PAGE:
Instead, start with an understanding of your client's most important assets. For instance, you may want to prioritize your client's servers that directly interface with their customers. As such, the most important activities will be making sure that the servers stay up and running and that any vulnerabilities are swiftly patched or resolved.

Being able to perform this prioritization is important for you to do your job as an MSSPs as well. The threats that your client faces are assembled from different queues of data: the queue of alerts from a defense perspective, and also the queue of events and detections from a vulnerability perspective. Properly configuring this queue to identify the most relevant and pressing issues helps you better manage your client's most critical assets.

For an MSSP, having this list of priorities is valuable for two reasons. First, it improves the performance of your security operations center (SOC). The SOC needs to make sure that it is taking care of the most important things first and that any newly critical issues are also brought to their attention. Second, building this list of priorities is a significant step in building trust with your clients. By providing these insights, you are moving closer to the role of a trusted advisor rather than being a black box that generates reports every now and then. Constantly giving your clients good information that helps them improve their IT security will help you retain customers, upsell and cross-sell your services, and scale your business.

How to Turn Managed Security Metrics into Action

The most important thing when going from metrics to the desired actionable output is obtaining the information about the business impact of your client's various assets. Of course, determining the level of criticality for each asset is a substantial challenge, especially in a dynamic network environment where the situation may constantly be in flux.

Treating events individually makes it exponentially more difficult to rank and order items and to get the big picture about what is going on in the client's network. Being able to correlate information about your client's defense activities, vulnerabilities and impacts is key. This does not necessarily mean doing the job of a SIEM, but rather finding connections between related activities occurring on your client's network. By treating these connected concerns as a single entity and fitting it into your list of priorities, you can save yourself valuable time and effort.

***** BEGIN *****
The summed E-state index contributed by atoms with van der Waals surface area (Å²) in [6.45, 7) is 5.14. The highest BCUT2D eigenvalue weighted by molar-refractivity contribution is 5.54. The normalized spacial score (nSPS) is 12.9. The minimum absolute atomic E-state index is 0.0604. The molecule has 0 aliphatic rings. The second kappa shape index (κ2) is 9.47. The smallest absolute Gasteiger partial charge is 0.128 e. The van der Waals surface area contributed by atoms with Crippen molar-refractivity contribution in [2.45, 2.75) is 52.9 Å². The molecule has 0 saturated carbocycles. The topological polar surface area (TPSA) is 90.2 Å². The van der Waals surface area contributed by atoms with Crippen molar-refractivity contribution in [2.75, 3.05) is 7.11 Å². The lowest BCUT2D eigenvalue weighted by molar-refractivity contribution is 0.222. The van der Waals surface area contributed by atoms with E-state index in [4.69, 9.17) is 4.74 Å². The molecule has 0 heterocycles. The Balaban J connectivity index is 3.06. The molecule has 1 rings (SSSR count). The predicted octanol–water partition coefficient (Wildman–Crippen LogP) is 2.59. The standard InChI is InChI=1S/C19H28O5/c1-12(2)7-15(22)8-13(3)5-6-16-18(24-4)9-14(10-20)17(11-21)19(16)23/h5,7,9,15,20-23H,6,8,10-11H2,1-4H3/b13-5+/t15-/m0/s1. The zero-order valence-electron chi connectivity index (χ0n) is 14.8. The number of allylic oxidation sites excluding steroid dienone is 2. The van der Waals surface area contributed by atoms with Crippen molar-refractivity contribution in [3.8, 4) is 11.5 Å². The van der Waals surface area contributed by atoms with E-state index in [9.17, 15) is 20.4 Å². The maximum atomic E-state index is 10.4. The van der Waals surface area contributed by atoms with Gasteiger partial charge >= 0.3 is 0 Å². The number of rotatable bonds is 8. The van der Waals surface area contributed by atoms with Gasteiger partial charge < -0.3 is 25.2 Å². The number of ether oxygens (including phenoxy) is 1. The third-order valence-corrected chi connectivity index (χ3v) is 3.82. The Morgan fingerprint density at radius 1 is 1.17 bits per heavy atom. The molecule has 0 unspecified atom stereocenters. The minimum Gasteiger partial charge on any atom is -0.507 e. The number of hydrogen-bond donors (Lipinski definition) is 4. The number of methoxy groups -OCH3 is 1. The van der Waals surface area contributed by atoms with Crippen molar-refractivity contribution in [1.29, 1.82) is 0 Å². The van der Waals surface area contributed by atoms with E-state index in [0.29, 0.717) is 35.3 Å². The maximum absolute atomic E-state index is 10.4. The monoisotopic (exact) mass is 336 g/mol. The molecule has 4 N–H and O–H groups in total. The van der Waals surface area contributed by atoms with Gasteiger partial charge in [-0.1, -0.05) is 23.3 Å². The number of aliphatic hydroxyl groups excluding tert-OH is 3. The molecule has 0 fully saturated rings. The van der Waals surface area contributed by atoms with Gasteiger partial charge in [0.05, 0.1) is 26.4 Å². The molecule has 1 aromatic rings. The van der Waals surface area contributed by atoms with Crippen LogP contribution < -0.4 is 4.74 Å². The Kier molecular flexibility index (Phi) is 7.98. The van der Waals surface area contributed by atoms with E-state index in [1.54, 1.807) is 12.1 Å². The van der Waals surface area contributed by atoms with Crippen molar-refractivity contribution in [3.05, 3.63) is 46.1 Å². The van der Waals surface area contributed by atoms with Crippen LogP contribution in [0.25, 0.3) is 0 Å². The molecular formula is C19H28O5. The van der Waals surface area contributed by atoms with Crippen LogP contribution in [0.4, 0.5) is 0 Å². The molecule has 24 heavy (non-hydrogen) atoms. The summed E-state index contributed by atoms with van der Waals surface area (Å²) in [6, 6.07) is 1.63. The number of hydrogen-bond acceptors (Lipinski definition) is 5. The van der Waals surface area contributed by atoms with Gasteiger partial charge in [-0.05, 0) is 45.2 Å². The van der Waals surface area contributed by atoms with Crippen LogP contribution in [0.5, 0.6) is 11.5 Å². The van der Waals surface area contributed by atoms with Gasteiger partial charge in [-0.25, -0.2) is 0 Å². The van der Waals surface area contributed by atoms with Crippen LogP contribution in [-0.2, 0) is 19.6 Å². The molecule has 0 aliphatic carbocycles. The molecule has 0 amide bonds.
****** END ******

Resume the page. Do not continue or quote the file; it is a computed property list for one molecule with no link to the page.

What many MSSPs need is a system that can fulfill this vision and help them out from an operational perspective, connecting events in graphs and revealing trends in the data. How much effort is involved in setting up such a system? The short answer is that it depends how you want to go about it. Building it yourself will be far from a quick, straightforward process, but tools such as GreySpark provide an easy and cost-effective way to get the benefits of such a system without having to go it alone.

Final Thoughts

Cyber security has become a highly data-driven industry in recent years. Although this has great potential for companies looking to better defend themselves from attack, it also means that you can easily run the risk of getting lost in all the numbers and figures without extracting any actual value.

Instead of allowing data to drive your business, let the data drive the priorities that you handle for your customers. Data should be the means to the end of better serving your clients, rather than an end in itself.

In order to be an effective MSSP, you need to communicate well with your customers and run an efficient operation. This means bringing together measures of defense, vulnerability and impact so that you can create a concise, actionable report for your clients.